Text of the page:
- We ride the bus whenever possible (a monthly bus pass is much cheaper than filling your car up every week).
- We walk or ride our bikes to do local errands.
- We try to buy locally-produced food (this saves the cost of all things related to food from the cost of fertilizer to the cost of transporting the food to the grocery store. Plus it is usually more nutritious as well!).
- We car pool whenever possible. Now the hubby and I are pretty much together most of the time but before, when I was working, we could sometimes get four or five people who were going to the same meetings to car pool together--that saved a lot of gas!
- We simply stay home. Depending on your situation, this may or may not be an option, but for many people, especially on weekends, their first inclination is to get up and get out of the house, driving somewhere to shop, eat, or otherwise entertain themselves. If you stay home, you don't use gas. Simple.
- Our vacations will be much closer to home in order to beat the high cost of fuel (I think the term 'staycation' was coined during the last gas price increase).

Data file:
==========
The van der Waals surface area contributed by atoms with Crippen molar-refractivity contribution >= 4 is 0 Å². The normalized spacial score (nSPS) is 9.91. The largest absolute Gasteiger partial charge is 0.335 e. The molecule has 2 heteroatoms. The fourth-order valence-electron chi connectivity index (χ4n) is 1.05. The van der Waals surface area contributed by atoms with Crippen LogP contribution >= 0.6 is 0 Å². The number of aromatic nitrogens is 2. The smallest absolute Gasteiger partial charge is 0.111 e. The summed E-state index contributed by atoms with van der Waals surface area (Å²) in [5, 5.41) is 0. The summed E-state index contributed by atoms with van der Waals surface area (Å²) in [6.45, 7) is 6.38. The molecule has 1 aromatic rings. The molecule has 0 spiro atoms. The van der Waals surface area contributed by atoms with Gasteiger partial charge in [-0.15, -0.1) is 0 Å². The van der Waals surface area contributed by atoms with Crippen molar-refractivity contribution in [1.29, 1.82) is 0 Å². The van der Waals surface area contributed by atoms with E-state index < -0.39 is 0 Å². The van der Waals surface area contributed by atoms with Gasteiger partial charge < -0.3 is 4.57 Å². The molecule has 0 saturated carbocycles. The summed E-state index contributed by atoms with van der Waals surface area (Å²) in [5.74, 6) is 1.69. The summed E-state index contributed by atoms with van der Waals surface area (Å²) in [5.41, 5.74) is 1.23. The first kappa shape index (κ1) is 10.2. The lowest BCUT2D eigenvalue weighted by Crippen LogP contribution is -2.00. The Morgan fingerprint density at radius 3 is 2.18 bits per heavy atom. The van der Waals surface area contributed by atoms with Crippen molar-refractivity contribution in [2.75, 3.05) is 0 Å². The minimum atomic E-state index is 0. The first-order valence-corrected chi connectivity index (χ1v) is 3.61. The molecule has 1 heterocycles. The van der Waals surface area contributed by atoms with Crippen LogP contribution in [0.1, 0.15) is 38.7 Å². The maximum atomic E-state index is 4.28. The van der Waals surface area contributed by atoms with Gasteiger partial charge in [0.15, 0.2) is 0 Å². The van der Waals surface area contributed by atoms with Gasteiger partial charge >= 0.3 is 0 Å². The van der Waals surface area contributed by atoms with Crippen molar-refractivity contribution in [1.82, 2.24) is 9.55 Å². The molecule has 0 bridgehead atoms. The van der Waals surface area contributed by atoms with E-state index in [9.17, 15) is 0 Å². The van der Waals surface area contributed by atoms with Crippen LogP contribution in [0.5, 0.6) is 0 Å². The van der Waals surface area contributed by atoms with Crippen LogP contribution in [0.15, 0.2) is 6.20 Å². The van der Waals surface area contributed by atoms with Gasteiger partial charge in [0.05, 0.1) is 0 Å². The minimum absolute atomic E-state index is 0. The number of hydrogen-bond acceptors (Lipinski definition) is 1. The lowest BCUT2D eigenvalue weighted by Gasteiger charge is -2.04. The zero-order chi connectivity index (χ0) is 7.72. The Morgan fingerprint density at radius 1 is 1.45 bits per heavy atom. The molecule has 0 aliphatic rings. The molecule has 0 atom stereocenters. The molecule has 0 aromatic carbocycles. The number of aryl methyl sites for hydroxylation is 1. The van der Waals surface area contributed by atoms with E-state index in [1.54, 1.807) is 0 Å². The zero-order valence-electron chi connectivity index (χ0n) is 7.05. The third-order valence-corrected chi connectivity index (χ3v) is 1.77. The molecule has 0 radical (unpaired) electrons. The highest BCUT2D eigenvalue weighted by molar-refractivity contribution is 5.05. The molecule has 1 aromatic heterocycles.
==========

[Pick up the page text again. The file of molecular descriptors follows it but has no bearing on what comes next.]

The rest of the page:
- We throw on an extra sweater instead of jacking up the thermostat when it is cold (our house was heated with natural gas).
- We try to use all resources minimally because almost everything we do uses power generated by fuel (ie: shorter showers, heating the room we are in instead of the whole house, using a small counter-top oven for baking instead of the large oven, etc).
I think that as prices continue to rise, everyone will start looking at ways to conserve fuel which really isn't a bad thing. In fact it is something that we should have been doing a long time ago. Most countries have already learned this. In Japan, a country where natural resources are scarce, it is second nature to the people there to not be wasteful of anything--water, fuel, food, etc. This is how we all should be.